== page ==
Turkey airport ad warns against visiting Sweden due to rape
The ad was apparently placed in retaliation for a similar news ticker at the Vienna airport last week claiming Turkey allows sex with children
A pro-government Turkish newspaper placed an ad at Istanbul’s main airport on Friday warning against travel to Sweden due to alleged high incidences of rape, the state-run news agency reported, in the latest escalation of tensions between Turkey and its European allies.
Anadolu Agency said the ad by Gunes newspaper appeared on two billboards at Ataturk Airport’s International Terminal and read in Turkish and in English: “Travel Warning! Did you know that Sweden has the highest rape rate worldwide?”
The ad was apparently placed in retaliation for a similar news ticker at the Vienna airport last week claiming Turkey allows sex with children and a subsequent tweet by Sweden’s foreign minister calling on Turkey to respect child rights.
Turkish decision to allow sex with children under 15 must be reversed. Children need more protection, not less, against violence, sex abuse.
— Margot Wallström (@margotwallstrom) August 14, 2016
Both incidents were in response to an earlier decision by Turkey’s Constitutional Court to scrap an article in the penal code defining sexual acts against children as abuse, triggering concern among children’s rights advocates that the move will lead to an increase in child sexual abuse cases. Turkish officials said the article was scrapped on a technicality and that parliament has six months in which to enact new legislation.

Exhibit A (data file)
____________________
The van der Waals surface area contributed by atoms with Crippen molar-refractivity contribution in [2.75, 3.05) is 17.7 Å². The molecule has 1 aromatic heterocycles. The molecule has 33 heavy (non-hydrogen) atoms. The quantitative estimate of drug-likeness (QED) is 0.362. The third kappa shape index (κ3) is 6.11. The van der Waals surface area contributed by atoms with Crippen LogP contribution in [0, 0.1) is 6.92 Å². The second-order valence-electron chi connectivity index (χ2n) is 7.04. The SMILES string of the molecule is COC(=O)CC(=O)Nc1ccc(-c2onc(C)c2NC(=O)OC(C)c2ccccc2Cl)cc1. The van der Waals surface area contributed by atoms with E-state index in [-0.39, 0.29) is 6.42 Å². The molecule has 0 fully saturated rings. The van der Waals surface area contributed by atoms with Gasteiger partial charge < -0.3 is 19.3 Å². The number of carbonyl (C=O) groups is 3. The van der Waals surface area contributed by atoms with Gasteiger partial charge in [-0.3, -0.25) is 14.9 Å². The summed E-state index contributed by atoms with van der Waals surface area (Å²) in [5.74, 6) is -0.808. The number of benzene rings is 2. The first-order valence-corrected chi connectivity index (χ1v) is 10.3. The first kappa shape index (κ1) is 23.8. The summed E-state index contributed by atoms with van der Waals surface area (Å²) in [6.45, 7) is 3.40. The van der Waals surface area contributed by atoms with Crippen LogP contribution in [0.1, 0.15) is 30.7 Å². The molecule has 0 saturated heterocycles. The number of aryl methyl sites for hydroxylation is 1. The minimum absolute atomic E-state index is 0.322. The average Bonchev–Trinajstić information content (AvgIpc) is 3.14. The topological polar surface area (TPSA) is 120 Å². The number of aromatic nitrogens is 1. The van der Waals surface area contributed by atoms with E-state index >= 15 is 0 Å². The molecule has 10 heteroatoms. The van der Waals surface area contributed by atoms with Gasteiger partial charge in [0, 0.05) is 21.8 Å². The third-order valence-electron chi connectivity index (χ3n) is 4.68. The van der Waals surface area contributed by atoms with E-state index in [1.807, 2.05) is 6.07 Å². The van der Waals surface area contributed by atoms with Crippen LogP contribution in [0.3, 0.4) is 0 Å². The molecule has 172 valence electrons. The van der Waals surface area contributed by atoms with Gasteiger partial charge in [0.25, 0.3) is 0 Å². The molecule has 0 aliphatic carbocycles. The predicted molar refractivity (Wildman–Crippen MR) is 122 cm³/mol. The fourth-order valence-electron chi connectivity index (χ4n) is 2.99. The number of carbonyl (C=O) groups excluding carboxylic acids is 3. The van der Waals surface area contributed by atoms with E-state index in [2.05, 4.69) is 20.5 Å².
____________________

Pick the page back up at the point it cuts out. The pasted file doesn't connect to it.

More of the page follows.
The Turkish foreign ministry summoned diplomats from both countries following the incidents, which Foreign Minister Mevlut Cavusoglu claimed reflected the “racism, anti-Islamic and anti-Turkish [trend] in Europe”.
On Friday, the Swedish Embassy in Ankara suggested on its website that the information was based on “misconceptions”. It said that comparing reported rapes in Sweden to those in other countries “does not describe reality correctly” due to different legal and statistical systems.
Tensions between Turkey and Europe have been running high following the attempted coup on July 15 in which more than 270 people died.
Ankara accuses its European allies of not providing the elected government sufficient support in the face of the attempted coup or its crackdown on suspected coup plotters. Meanwhile European nations have voiced concern over Turkey’s pursuit of alleged supporters of a religious movement led by US-based cleric Fethullah Gulen, whom Ankara claims orchestrated last month’s violent coup.
In a related development, the southern Turkish resort town of Alanya decided to cancel a twinning arrangement with the Austrian town of Schwechat following last week’s news ticker incident, Anadolu reported.